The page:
vPsychology for Business


We are dedicated to bringing out the best in you and your employees

Volume 4, Number 22                                                             October 31, 2003


Psychology for Business is an e-mail newsletter written by  Dr. John Weaver, Dr. Lynda Dahlke, and Dr. Paul Glass, business psychologists and independent consultants, provided to you at no charge. It is published bi-weekly. You’ve received this newsletter because you’ve subscribed to it or it was forwarded to you by a friend or colleague. To subscribe sign up at our website, http://www.psychologyforbusiness.com/. If you wish to cancel your subscription, please see the end of this e-mail for easy instructions

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We invite you to forward this newsletter, in its entirety, to your colleagues.

On Executive Coaching:  Consider hiring a coach to help you with learning to effectively motivate  your employees or to help you to develop the vision for your career that will propel you to the next level.

Executive coaching is not geographically limited.  Coaching by telephone is effective.  It is also an efficient use of time and resources.  You never need to leave your office to travel, nor do you need to pay travel expenses for your coach. We offer coaching either onsite or by telephone. To find out if coaching is right for you, contact us to schedule a 1/2 hour consultation at no charge.  Or request a price sheet to determine the best value for your organization.  Call us at: (262) 789-2728 or email us at mailto:jweaver@psychologyforbusiness.com.

Coaching for Performance Series:

By Dr. John Weaver, Business Psychologist and Executive Coach

Summary: When employees do only the minimum to get by and show little initiative or creativity, the problem may be bigger than it seems. A management style that communicates a lack of trust in the workforce can de-motivate workers and sabotage the long term success of the business.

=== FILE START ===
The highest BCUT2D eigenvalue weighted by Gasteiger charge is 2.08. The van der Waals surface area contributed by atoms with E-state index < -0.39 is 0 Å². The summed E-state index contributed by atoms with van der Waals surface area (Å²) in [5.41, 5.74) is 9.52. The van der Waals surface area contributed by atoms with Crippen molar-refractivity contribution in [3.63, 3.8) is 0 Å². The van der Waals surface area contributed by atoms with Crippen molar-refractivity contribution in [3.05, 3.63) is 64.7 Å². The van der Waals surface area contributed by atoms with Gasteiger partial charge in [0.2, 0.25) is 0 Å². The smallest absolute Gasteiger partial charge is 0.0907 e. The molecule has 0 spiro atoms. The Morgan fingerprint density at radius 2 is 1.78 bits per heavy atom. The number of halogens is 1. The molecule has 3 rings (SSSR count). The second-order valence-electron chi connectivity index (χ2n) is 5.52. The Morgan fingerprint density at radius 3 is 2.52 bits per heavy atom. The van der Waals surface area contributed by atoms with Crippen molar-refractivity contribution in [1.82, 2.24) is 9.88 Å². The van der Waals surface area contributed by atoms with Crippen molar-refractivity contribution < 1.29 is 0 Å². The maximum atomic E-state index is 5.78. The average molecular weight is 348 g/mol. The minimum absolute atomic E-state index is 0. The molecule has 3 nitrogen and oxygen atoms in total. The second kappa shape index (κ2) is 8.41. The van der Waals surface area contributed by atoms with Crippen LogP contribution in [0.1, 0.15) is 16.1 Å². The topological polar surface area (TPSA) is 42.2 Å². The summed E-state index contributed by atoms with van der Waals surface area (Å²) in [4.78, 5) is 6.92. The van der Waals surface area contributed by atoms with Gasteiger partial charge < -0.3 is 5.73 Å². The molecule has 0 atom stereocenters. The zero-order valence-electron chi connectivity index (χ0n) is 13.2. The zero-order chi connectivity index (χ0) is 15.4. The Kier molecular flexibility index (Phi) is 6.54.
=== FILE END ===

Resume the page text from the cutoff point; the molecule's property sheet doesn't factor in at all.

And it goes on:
He developed a great idea for a business. He saved and planned to make it a reality. He won loyal customers by providing them with a great solution to their needs. It was successful enough that he expanded his operation and began to employ others to meet the demands of his growing organization.

But somehow, between the day he realized his dreams of opening his own business and the day he contacted me, the joy and excitement had turned to bitterness.

“Workers today!” He was obviously frustrated and angry. He was not speaking, he was almost shouting. “There is no more work ethic! I can’t get any of my employees to lift a finger! They want to get paid to do nothing!”

His problem was a workforce that consistently did only the minimum required to meet his demands. In fact, he noticed, he had to become more and more demanding just to keep them doing anything at all. It was a constant tug of war.

He had been barely able to keep up with the needs of his customers by coming to work earlier and staying long after his paid staff went home. He needed to check every detail to catch and correct mistakes. He could not trust his employees to work carefully or to follow through on tasks. It was taking a toll on him personally, creating a severe strain on his family and it was making it impossible to expand his business any further even though he had potential customers because he could only barely meet the demand of his current business.

He was reluctant to hire a coach. He felt coerced by his business advisors who told him that he was heading for a disaster. He did not have time to spend with a coach, but he also knew he had to make some changes or he would lose his business and perhaps his marriage and his health.

“Can you help me to figure out how to get my employees to work harder?”

I was struck by several aspects of his story:

v      His employees were minimally compliant to their job responsibilities. They did the exact duties they were assigned and no more.

v      When jobs were done, they were often done with a “bad attitude.” He was frequently made at them but it seemed like they were mad at him too. This, unfortunately, carried over into interactions with customers.

v      Employees had little commitment to the organization.

v      There was no initiative and there were no creative suggestions coming from the workforce.

v      He could not think of any employee he had hired who was a “good” worker.